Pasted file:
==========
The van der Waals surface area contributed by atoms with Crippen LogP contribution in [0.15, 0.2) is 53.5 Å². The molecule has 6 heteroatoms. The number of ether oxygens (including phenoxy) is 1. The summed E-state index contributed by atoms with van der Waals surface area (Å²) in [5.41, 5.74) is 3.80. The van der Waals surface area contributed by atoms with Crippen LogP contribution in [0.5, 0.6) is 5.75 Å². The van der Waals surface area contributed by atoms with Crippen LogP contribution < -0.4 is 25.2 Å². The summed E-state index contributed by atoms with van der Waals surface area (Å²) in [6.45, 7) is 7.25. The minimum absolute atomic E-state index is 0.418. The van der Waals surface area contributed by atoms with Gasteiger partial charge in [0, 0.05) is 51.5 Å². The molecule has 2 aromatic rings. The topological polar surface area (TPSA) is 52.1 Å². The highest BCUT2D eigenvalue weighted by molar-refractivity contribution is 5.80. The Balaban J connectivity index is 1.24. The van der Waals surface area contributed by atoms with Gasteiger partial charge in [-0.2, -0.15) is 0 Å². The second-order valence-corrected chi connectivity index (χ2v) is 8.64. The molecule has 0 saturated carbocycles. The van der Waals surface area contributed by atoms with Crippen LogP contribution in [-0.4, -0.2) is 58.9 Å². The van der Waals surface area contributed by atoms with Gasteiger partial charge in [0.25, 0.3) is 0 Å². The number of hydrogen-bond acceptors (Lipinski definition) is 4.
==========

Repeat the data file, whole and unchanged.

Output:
The van der Waals surface area contributed by atoms with Crippen LogP contribution in [0.15, 0.2) is 53.5 Å². The molecule has 6 heteroatoms. The number of ether oxygens (including phenoxy) is 1. The summed E-state index contributed by atoms with van der Waals surface area (Å²) in [5.41, 5.74) is 3.80. The van der Waals surface area contributed by atoms with Crippen LogP contribution in [0.5, 0.6) is 5.75 Å². The van der Waals surface area contributed by atoms with Crippen LogP contribution < -0.4 is 25.2 Å². The summed E-state index contributed by atoms with van der Waals surface area (Å²) in [6.45, 7) is 7.25. The minimum absolute atomic E-state index is 0.418. The van der Waals surface area contributed by atoms with Gasteiger partial charge in [0, 0.05) is 51.5 Å². The molecule has 2 aromatic rings. The topological polar surface area (TPSA) is 52.1 Å². The highest BCUT2D eigenvalue weighted by molar-refractivity contribution is 5.80. The Balaban J connectivity index is 1.24. The van der Waals surface area contributed by atoms with Gasteiger partial charge in [-0.2, -0.15) is 0 Å². The second-order valence-corrected chi connectivity index (χ2v) is 8.64. The molecule has 0 saturated carbocycles. The van der Waals surface area contributed by atoms with Crippen LogP contribution in [-0.4, -0.2) is 58.9 Å². The van der Waals surface area contributed by atoms with Gasteiger partial charge in [0.25, 0.3) is 0 Å². The number of hydrogen-bond acceptors (Lipinski definition) is 4.